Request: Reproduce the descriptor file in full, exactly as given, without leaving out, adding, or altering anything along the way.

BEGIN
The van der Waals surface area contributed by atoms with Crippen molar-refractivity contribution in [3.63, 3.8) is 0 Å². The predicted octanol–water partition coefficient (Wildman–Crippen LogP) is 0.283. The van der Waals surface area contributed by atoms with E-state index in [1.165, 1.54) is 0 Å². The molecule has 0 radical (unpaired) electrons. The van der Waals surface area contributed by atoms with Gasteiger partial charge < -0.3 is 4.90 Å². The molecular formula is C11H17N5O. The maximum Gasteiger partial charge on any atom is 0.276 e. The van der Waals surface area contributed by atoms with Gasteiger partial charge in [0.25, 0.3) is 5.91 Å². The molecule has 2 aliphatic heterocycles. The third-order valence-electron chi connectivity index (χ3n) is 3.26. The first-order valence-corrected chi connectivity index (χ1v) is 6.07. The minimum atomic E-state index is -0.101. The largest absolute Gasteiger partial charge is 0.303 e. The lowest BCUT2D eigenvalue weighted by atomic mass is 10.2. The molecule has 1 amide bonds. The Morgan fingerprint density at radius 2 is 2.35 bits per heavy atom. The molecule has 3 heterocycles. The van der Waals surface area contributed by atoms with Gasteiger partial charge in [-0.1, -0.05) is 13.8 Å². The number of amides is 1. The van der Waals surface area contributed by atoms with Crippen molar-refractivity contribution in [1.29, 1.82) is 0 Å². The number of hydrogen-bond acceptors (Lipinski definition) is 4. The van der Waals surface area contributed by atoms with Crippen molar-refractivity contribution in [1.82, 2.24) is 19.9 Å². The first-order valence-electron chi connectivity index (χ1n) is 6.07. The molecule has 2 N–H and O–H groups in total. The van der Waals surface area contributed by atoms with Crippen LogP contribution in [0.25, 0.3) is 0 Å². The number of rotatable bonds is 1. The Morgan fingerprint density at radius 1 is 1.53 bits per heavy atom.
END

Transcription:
The van der Waals surface area contributed by atoms with Crippen molar-refractivity contribution in [3.63, 3.8) is 0 Å². The predicted octanol–water partition coefficient (Wildman–Crippen LogP) is 0.283. The van der Waals surface area contributed by atoms with E-state index in [1.165, 1.54) is 0 Å². The molecule has 0 radical (unpaired) electrons. The van der Waals surface area contributed by atoms with Gasteiger partial charge < -0.3 is 4.90 Å². The molecular formula is C11H17N5O. The maximum Gasteiger partial charge on any atom is 0.276 e. The van der Waals surface area contributed by atoms with Gasteiger partial charge in [0.25, 0.3) is 5.91 Å². The molecule has 2 aliphatic heterocycles. The third-order valence-electron chi connectivity index (χ3n) is 3.26. The first-order valence-corrected chi connectivity index (χ1v) is 6.07. The minimum atomic E-state index is -0.101. The largest absolute Gasteiger partial charge is 0.303 e. The lowest BCUT2D eigenvalue weighted by atomic mass is 10.2. The molecule has 1 amide bonds. The Morgan fingerprint density at radius 2 is 2.35 bits per heavy atom. The molecule has 3 heterocycles. The van der Waals surface area contributed by atoms with Gasteiger partial charge in [-0.1, -0.05) is 13.8 Å². The number of amides is 1. The van der Waals surface area contributed by atoms with Crippen molar-refractivity contribution in [1.29, 1.82) is 0 Å². The number of hydrogen-bond acceptors (Lipinski definition) is 4. The van der Waals surface area contributed by atoms with Crippen molar-refractivity contribution in [1.82, 2.24) is 19.9 Å². The first-order valence-electron chi connectivity index (χ1n) is 6.07. The molecule has 2 N–H and O–H groups in total. The van der Waals surface area contributed by atoms with Crippen LogP contribution in [0.25, 0.3) is 0 Å². The number of rotatable bonds is 1. The Morgan fingerprint density at radius 1 is 1.53 bits per heavy atom.